Locally, the BMA is able to derive input from a variety of sources including insurance and reinsurance companies, law firms and other organisations such as the Association of Bermuda Insurers and Reinsurers (ABIR), the Bermuda International Long-Term Insurance and Reinsurance Association (BILTIR), and the Bermuda Insurance Management Association (BIMA) to name a few.

With the Delegated Act passed and soon to be in-force, Bermuda registered (re)insurance companies and groups are able to conduct business freely within the EU, and on an even playing field with existing EU insurance companies. As the economic output of the EU represents a quarter of the global economy (measured in terms of GDP), ease of operations for our (re)insurers and groups in the EU is an important asset, one that many competing offshore jurisdictions are without.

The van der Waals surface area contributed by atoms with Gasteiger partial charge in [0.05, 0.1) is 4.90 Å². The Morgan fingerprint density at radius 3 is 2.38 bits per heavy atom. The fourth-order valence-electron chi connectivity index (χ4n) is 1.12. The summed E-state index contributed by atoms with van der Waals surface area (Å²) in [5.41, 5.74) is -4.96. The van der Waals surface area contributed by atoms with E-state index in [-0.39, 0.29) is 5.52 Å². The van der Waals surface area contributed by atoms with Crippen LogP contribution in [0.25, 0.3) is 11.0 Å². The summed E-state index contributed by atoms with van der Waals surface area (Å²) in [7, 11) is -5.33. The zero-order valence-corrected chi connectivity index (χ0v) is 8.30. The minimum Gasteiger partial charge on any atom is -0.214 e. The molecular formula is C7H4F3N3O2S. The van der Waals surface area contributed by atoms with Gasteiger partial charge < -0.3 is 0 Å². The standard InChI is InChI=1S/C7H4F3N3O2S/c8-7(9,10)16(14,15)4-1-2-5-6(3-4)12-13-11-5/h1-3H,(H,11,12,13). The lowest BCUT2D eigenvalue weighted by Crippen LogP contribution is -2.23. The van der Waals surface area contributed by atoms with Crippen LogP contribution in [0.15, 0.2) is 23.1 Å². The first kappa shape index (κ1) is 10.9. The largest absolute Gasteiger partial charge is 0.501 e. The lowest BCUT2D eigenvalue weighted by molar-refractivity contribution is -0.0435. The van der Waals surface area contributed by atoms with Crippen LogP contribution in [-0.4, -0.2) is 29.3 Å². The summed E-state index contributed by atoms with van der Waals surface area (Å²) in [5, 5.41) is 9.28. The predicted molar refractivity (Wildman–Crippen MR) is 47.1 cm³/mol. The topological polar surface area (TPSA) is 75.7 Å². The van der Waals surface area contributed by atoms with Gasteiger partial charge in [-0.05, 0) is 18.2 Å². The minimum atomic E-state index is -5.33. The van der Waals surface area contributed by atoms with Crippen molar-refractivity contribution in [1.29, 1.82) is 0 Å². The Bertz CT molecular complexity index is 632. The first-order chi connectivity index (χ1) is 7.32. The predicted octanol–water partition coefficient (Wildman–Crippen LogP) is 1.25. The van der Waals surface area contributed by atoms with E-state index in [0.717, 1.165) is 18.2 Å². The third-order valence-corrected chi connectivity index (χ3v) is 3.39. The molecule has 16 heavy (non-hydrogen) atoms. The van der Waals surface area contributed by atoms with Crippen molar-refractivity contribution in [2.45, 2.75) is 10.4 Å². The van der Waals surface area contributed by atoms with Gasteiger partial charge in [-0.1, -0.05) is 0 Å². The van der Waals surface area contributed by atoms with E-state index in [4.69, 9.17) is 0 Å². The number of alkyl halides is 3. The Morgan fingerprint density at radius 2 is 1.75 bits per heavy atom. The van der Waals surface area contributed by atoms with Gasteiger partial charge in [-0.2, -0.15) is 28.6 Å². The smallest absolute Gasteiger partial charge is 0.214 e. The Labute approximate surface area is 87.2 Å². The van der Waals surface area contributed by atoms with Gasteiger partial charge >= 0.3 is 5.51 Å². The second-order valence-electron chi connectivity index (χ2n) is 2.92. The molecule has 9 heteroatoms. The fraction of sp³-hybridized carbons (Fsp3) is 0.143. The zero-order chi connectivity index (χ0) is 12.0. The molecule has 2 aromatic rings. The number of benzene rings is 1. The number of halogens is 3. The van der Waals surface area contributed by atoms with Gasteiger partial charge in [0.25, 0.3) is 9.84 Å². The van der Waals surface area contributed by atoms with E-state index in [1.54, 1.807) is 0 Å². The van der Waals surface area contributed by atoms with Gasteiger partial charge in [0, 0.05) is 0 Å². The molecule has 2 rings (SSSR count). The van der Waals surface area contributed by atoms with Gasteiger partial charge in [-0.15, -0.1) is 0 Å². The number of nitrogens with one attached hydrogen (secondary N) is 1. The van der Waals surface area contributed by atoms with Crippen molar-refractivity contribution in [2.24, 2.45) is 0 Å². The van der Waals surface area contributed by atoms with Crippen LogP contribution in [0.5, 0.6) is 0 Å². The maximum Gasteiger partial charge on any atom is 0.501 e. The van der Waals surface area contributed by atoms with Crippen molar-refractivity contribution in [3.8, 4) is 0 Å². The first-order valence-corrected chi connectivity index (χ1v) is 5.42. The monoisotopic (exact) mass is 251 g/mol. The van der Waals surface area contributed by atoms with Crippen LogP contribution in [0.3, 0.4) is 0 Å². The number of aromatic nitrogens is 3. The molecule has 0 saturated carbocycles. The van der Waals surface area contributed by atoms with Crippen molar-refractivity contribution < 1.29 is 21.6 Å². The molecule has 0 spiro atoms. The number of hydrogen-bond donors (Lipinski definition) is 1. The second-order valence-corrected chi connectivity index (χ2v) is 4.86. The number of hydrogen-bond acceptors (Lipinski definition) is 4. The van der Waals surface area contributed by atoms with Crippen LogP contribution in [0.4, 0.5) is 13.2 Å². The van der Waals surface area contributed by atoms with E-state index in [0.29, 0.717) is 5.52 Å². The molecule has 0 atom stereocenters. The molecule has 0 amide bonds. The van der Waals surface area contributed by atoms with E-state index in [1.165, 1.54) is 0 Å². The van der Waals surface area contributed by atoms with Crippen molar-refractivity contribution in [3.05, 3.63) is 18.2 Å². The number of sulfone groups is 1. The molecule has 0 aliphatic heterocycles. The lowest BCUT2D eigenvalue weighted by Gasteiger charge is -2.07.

The above network of standard setting, support, and supervisory bodies in addition to Solvency II equivalence serves to further enhance the reputation of Bermuda as a premier (re)insurance marketplace.

Lawyer Matthew Carr is an Associate and a member of the Corporate Practice Group at Appleby. A copy of this column can be found on the Appleby website at www.applebyglobal.com.

This column should not be used as a substitute for professional legal advice. Before proceeding with any matters discussed here, persons are advised to consult with a lawyer.

Even playing field: Solvency II equivalence means Bermuda reinsurers will be able to business in the European Union without being at a competitive disadvantage

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Published December 10, 2015 at 8:00 am (Updated December 09, 2015 at 10:20 pm)

Bermuda’s Solvency II equivalence advantage